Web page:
In a court complaint that reads like a soap opera, former Tinder marketing executive Whitney Wolfe has sued dating app Tinder for the "horrendously sexist, racist, and otherwise inappropriate comments, emails, and text messages" she was allegedly subjected to in her two years with the company. The case centers on alleged sexual harassment and discrimination from co-founder and marketing chief Justin Mateen, who has been suspended in the wake of an ongoing internal investigation.
The lawsuit, which was filed Monday in Los Angeles Superior Court, also names Tinder CEO Sean Rad and parent companies Match.com and IAC as defendants.
IAC was quick to issue a statement, and while certainly excusing itself from Mateen's behavior, it wasn't quite ready to "swipe left" on the whole company.
Immediately upon receipt of the allegations contained in Ms. Wolfe’s complaint, Mr. Mateen was suspended pending an ongoing internal investigation. Through that process, it has become clear that Mr. Mateen sent private messages to Ms. Wolfe containing inappropriate content. We unequivocally condemn these messages, but believe that Ms. Wolfe’s allegations with respect to Tinder and its management are unfounded.
Wolfe, who dated the marketing chief, alleges that long after the two had split Mateen hounded her for details about her personal life, and called her a "slut," "whore," and a "gold digger" — all while the two were still co-workers. The text messages, which were presented along with the complaint, paint an eery, disjointed picture of the working relationship.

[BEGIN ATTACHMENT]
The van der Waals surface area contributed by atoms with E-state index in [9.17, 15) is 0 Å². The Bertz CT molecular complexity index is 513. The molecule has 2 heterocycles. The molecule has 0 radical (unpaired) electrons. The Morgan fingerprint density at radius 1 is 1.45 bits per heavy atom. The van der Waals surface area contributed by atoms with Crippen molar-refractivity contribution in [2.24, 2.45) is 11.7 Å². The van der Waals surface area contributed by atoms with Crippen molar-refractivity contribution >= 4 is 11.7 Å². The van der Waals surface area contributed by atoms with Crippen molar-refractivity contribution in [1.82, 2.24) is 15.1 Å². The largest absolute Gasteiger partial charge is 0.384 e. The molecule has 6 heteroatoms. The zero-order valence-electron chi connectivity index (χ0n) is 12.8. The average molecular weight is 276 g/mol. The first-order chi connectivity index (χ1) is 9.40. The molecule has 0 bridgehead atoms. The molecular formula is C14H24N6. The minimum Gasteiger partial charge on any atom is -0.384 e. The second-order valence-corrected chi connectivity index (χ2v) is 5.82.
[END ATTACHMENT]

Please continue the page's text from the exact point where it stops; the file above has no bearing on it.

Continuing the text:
Mateen and Rad also stopped crediting Wolfe as a co-founder of the company, though she was a part of the original five people who created Tinder and had previously been considered a founding member. According to the filing, when she asked why she was no longer credited with the title, Mateen blamed both her youth and gender, saying that it would tarnish the company's name.
Mr. Mateen told Ms. Wolfe that the reason she could no longer hold herself out as a co-founder was that she was a 24-year-old “girl” with little experience. Once again he said that holding her out as a co-founder “makes the company look like a joke” and “devalues the company.” Mr. Mateen tried to justify the situation by saying “Facebook and Snapchat don’t have girl founders, it just makes it look like Tinder was some accident.” Further, as Mr. Rad informed Ms. Wolfe, IAC would not let her be publicly recognized as a co-founder.
I think that the complaint sums up the situation neatly when it posits that the Tinder executives demonstrated "the worst of the misogynist, alpha-male stereotype too often associated with technology startups." We'll say.USA Today rightly pointed out that this is only the latest in a string of sexist behavior in the tech world. Thankfully, some of these are starting to see litigation, but that doesn't mean that they are isolated incidents. GitHub and Snapchat have both landed themselves in hot water, with GitHub currently fighting a lawsuit for sexual harassment. It's entirely possible that companies embrace the "alpha-male stereotype" because, quite frankly, they can get away with it. According to The New York Times, only 25 percent of information technology jobs are held by women. With startups it's even worse, with women representing only 12 percent of engineers. It's this culture that inevitably contributes to the cyclic absence of women in technology: It is a hard ceiling to crack, and once you're there you're treated as an other.